Holding people accountable is key to creating a productive, trusting and engaging environment. The best environment is one where innovation and creativity can flourish!
Not holding employees accountable for poor performance is sending them a message that it’s acceptable. And guess what? You tend to get the same poor results over and over.
What is worse, is the ramifications of the poor performers usually fall on your high performers. A lack of accountability, in essence, rewards poor performers and punishes the high performers, who now have to do the clean-up.
Holding employees accountable is important, but it can be a struggle.
Why is it so hard?
- Holding employees accountable is hard if expectations are not clear. Accountability relies on structure and clarity of responsibilities.
- People aren’t comfortable having “confrontational” conversations. We want to be “nice” and avoid conflict or difficult conversations.
- Management styles are changing. Previously, a more top-down, disciplinarian approach was common but, it’s been found, a more collaborative coaching style of leadership is preferred. However, this management style is new and there are very few role models demonstrating this type of approach.
Accountability – Lead by Example
Let’s first look at mindset… Accountability starts with you!
“If your employees aren’t doing what you want…. It is your responsibility ”.
The accountability falls on you because you either didn’t hire the right person or you didn’t set them up to succeed.
When addressing poor performance, your goal isn’t to tear the person down, but to push them to perform better.
Making them defensive or demoralizing them won’t achieve your goal.
You want to:
- Identify and correct the underlying issue
- Coach them to choose different behaviors/ actions
- Define how you will support them
How you deliver the message will make all the difference in their ability to “hear” the feedback and their ability to absorb it and make changes.
1. Establishing Clear Accountability
A good way to define who is accountable for each activity is by using a RACI chart. This enables you to define who is Responsible, Accountable, Consulted and Informed (RACI) for each activity. List the activities as rows, list the job functions involved as columns, and then put either R, A, C, or I in for each activity and job function. Identify one ‘A’ for each activity.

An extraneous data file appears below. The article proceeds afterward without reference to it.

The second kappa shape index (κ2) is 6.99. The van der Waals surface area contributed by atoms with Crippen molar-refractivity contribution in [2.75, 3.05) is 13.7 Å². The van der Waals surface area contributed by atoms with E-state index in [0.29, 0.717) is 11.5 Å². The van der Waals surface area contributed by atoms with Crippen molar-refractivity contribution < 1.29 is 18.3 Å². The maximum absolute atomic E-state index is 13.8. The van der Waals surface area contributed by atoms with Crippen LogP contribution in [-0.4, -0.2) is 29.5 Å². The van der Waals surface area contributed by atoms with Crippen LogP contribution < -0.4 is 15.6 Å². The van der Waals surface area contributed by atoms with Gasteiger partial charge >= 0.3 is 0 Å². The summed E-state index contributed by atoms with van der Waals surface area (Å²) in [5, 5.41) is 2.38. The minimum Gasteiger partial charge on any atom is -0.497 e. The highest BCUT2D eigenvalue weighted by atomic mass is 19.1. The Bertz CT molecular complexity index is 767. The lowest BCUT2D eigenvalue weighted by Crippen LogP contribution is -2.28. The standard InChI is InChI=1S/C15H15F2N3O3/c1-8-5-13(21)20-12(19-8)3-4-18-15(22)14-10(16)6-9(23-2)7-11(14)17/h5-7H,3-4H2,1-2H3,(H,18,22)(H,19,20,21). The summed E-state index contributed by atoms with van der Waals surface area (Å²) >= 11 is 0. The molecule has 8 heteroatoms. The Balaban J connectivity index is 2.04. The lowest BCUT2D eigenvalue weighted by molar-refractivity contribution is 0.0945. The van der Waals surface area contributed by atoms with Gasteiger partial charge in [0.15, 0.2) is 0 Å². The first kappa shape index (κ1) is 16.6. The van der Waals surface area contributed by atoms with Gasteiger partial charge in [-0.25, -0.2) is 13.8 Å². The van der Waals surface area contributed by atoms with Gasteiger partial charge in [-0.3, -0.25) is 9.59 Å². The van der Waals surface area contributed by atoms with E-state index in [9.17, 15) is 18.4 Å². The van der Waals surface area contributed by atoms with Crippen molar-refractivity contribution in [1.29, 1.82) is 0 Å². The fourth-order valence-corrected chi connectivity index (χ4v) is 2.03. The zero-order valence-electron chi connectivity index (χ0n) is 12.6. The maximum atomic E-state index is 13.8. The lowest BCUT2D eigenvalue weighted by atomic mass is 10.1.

If you have never done this activity before, it can spur a lot of useful conversations.
Remember to make someone accountable for hand-offs between people and groups. If you don’t, projects and tasks can easily fall between the cracks. No tossing something over the fence without checking to see if the other party intercepted it!
Multiple Levels of Accountability…
A question that comes up a lot is something like this….
If an employee does something wrong and the manager doesn’t catch it, who is accountable?
The answer is both…
The employee is accountable for doing something wrong.
The manager is accountable for not catching it.
Each individual is accountable for their role of the overall function.
2. Address the Issue
The right time to address poor performance? As soon as you can without high emotions.
If your emotions or the employee’s emotions are high, it is best to wait a day or two before addressing the poor performance. This will allow both parties a chance to step away and gain perspective.
To address the issue… Let them explain their perspective – ask “What was your thought process?”
Sometimes to make the feedback easier to take, you can add how different behaviors or actions could have caused even worse outcomes. It lets them know that they didn’t totally mess it up!
3. Be a Cheerleader!
- Coach them, guide them on how to improve performance.
- Ask what they need to help them perform better.
- Get them to commit to trying to improve their performance going forward
- Tell them you have confidence in them to perform better going forward and that you are there to support them in that goal. And mean it!
Follow these steps and you will be able to help your employees understand how poor performance will be addressed, and that you will challenge them to improve.
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Gretchen Richards is CEO of Dynamic Business Capabilities, a management consulting firm dedicated to helping small to midsize companies get to their next level of profitability and impact, by helping them improve “the way their business does their business”.